The path to aim is through providing a supportive yet challenging environment, rich in experience and mindful of the child's capacities and needs. Leading the child towards mastering his environment is the formidable task that is attempted. Success requires an understanding of each child as an individual and an ordering of his specific environment in such a way that he develops progressively an understanding and refinement of his senses, an appreciation of his role as part of a group and above all an independence and sense of internal motivation which will sustain his desire to explore and wonder. As Montessori paraphrased so aptly the biblical quotation, "Understand thyself and thy beauty; proceed prosperously in thine environment rich and full of miracles and reign over it."
Montessori nursery schools provide children with an environment in which they may gain experience through activities and movement. We know that movement and activity are natural functions of childhood and that learning comes through them. To this end the Montessori environment is arranged to allow the child to move and work in freedom. Freedom however with limits, these limits being determined by the need to help the child to see himself as one of the group. "The liberty of the child should have as its limit the collective interest".
The materials used by the children in a Montessori nursery school are designed to allow the child to correct his own mistakes. The general aim of all activities in the early years is to provide the child with keys to the world around him. The materials provide the child with concrete experiences to help him classify the impressions he receives from his senses: touching, tasting, smelling, seeing and hearing. "The aim of the materials is an inner one: mainly that the child trains himself to observe: that he is led to make comparisons between objects . . . to reason and to decide." The child is encouraged to use precise terminology to explore and to classify through the use of materials graded from the simple to the more complex. The objective is not the transmission of knowledge for its own sake, but rather the development of learning skills as resources upon which the child can draw in mastering his environment.
The role of the directress in a Montessori classroom is vital. She does not teach in the traditional sense, but guides each child's progress, helping him to help himself. She is especially trained to observe, to respond to the needs of individual children and to direct the whole group. She is concerned with the total development of the child on all levels: physical, social, emotional and intellectual. She will recognise a child's readiness to move on and in this way acts as a link between the environment and the child's needs. She is responsible for the content and order of the environment. Her authority is exercised mainly by her example.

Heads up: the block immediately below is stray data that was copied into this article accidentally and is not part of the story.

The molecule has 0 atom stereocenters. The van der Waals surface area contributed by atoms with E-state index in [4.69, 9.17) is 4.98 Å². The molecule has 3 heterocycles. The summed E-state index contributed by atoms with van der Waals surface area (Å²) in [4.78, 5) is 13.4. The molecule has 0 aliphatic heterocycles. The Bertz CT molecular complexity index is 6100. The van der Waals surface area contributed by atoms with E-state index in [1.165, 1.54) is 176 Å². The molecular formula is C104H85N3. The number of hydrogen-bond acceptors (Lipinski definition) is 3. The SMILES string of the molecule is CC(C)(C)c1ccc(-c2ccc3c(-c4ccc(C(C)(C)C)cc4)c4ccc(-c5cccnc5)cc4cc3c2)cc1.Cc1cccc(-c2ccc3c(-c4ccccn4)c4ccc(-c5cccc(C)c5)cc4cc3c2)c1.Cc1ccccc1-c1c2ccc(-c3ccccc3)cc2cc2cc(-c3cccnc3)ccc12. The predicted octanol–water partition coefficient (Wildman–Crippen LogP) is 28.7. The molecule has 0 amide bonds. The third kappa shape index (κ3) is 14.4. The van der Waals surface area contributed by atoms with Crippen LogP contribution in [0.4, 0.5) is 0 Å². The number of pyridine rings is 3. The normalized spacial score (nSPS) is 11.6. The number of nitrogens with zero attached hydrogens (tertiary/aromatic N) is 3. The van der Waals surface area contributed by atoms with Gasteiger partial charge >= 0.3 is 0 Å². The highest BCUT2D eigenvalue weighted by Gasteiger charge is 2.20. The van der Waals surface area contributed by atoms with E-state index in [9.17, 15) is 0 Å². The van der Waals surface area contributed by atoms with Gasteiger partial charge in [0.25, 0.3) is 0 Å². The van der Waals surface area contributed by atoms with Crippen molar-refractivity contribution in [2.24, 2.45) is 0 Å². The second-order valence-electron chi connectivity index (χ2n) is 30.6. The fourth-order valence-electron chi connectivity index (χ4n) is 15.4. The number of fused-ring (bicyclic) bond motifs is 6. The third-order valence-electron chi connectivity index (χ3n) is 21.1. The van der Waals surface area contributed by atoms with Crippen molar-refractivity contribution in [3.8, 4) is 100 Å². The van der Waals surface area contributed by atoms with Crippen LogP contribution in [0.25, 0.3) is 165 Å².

The parents' role is fundamental. Harmony must exist between the child's experiences at home and at school. It is important therefore that parents have a basic understanding and acceptance of the Montessori philosophy. Prior to enrolling their child, parents should visit and observe their local Montessori school.
The Montessori Society A.M.I. (UK)
The Montessori Society is an association of individual members of the Association Montessori Internationale in the United Kingdom. It is closely affiliated with the Association Montessori Internationale which is centred in Holland and is responsible for Montessori matters world-wide. The main aim of the Society is to maintain and further the rights of the child and to foster the Montessori approach.
The following information may be obtained from the Montessori Society:
- The Montessori Society's complete booklist.
- A list of registered Montessori schools in the UK
- The Maria Montessori Training Organisation's Prospectus for Montessori Directresses
- The Society also helps people seeking A.M.I. trained staff. If you are interested in this service please write to the Society for further details.
N.B. Please enclose a large self addressed stamped envelope with all requests.
The Montessori Society A.M.I. (UK) 26 Lyndhurst Gardens London NW3 5NW